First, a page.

The role of the PMO and agile marketing

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  • June 09, 2018
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This article was written by John McIntyre of for ChangeSchool

Most PMOs I meet with nowadays seem to be working with teams who are using Agile frameworks to deliver rapidly. This is not surprising – uptake of Agile in the Software Industry has grown steadily since Scrum was created back in 1990. Agile organizations successfully complete more of their strategic initiatives than less Agile organizations [source], and Agile organizations reportedly grow revenue 37% faster and generate 30% higher profits than non-agile companies [source].  But if Agile is so good, there is an obvious question that needs asking:

If Agile is so good, why do we constrain it to software projects?

When we talk about Agile, we tend to think about software projects. Indeed, the oft-referenced Agile Manifesto is not actually a manifesto for all Agilists – its full and correct title is “The Manifesto for Agile Software Development”.

In this year’s State of Agile report, 87% of those who contributed to the report-survey said they believed the top benefit of using Agile was the ability to manage changing priorities. 85% said it increased team productivity, while 84% said it improved project visibility. Surely we should be sharing these benefits with other areas of the business? Strategic and Enterprise PMOs are well positioned to help other areas of the business embrace Agile working. As well as providing training and coaching in Agile techniques, the PMO can help other parts of the business avoid mistakes and pitfalls that your organisation may have uncovered whilst using Agile within IT. Yet many PMOs are reluctant to start encouraging other areas to adopt Agile, fearing resistance or outright refusal.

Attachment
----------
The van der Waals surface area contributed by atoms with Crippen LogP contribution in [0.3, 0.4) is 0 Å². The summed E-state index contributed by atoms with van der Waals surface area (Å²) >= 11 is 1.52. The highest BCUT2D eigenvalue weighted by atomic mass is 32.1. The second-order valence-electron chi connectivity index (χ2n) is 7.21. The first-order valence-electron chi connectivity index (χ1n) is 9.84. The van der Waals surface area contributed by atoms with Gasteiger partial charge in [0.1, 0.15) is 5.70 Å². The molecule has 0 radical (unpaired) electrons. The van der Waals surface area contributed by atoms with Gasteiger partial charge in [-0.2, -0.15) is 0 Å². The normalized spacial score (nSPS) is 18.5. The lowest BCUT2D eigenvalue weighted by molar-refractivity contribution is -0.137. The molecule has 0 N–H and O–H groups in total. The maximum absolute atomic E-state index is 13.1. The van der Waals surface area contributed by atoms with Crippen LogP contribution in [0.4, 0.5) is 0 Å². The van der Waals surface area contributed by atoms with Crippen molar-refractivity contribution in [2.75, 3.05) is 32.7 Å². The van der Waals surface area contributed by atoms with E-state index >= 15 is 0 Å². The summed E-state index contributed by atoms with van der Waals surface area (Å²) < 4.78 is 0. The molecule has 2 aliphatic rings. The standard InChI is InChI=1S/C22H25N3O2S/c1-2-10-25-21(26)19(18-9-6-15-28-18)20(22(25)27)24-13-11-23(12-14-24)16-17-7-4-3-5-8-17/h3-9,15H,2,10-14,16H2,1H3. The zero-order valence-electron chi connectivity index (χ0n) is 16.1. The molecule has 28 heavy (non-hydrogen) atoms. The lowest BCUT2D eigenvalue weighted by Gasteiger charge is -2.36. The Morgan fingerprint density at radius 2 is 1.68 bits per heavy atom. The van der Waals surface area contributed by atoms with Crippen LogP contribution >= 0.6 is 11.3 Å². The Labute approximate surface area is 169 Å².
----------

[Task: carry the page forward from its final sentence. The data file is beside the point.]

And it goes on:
In reality, nothing could be further from the truth. As businesses face the increasing challenges of keeping pace with a faster moving world, they are looking for new ways of working, just as software engineers were towards the end of the last century. And in the same way that software tool the principles of Agile from the manufacturing industry, now the rest of the business are looking to adopt the principles from our software teams.

This article was written by John McIntyre of for ChangeSchool




- Viren Lall, London